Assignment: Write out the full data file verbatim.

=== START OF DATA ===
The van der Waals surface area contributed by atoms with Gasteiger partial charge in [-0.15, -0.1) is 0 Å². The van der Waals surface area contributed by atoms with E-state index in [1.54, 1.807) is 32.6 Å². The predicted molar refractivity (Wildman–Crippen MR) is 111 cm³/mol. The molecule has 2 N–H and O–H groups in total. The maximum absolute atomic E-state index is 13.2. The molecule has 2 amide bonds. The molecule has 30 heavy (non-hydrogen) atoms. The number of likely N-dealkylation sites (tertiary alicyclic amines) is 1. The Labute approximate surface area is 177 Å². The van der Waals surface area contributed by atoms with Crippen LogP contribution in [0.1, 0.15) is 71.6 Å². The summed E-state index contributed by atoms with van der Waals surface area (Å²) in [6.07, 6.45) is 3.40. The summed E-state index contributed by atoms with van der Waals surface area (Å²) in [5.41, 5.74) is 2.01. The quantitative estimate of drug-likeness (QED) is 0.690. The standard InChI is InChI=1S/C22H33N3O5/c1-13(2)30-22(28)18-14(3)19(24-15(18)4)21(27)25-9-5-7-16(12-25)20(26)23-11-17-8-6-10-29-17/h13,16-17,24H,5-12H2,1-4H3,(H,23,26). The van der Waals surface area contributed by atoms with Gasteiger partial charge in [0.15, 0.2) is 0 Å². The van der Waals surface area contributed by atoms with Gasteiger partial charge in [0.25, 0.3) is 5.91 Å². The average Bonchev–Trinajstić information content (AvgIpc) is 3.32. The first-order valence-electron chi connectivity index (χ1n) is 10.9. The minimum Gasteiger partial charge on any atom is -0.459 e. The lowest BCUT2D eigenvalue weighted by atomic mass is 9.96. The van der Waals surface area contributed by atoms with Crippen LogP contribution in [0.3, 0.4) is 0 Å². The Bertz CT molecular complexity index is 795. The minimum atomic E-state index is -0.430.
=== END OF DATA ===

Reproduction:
The van der Waals surface area contributed by atoms with Gasteiger partial charge in [-0.15, -0.1) is 0 Å². The van der Waals surface area contributed by atoms with E-state index in [1.54, 1.807) is 32.6 Å². The predicted molar refractivity (Wildman–Crippen MR) is 111 cm³/mol. The molecule has 2 N–H and O–H groups in total. The maximum absolute atomic E-state index is 13.2. The molecule has 2 amide bonds. The molecule has 30 heavy (non-hydrogen) atoms. The number of likely N-dealkylation sites (tertiary alicyclic amines) is 1. The Labute approximate surface area is 177 Å². The van der Waals surface area contributed by atoms with Crippen LogP contribution in [0.1, 0.15) is 71.6 Å². The summed E-state index contributed by atoms with van der Waals surface area (Å²) in [6.07, 6.45) is 3.40. The summed E-state index contributed by atoms with van der Waals surface area (Å²) in [5.41, 5.74) is 2.01. The quantitative estimate of drug-likeness (QED) is 0.690. The standard InChI is InChI=1S/C22H33N3O5/c1-13(2)30-22(28)18-14(3)19(24-15(18)4)21(27)25-9-5-7-16(12-25)20(26)23-11-17-8-6-10-29-17/h13,16-17,24H,5-12H2,1-4H3,(H,23,26). The van der Waals surface area contributed by atoms with Gasteiger partial charge in [0.15, 0.2) is 0 Å². The van der Waals surface area contributed by atoms with Gasteiger partial charge in [0.25, 0.3) is 5.91 Å². The average Bonchev–Trinajstić information content (AvgIpc) is 3.32. The first-order valence-electron chi connectivity index (χ1n) is 10.9. The minimum Gasteiger partial charge on any atom is -0.459 e. The lowest BCUT2D eigenvalue weighted by atomic mass is 9.96. The van der Waals surface area contributed by atoms with Crippen LogP contribution in [0.3, 0.4) is 0 Å². The Bertz CT molecular complexity index is 795. The minimum atomic E-state index is -0.430.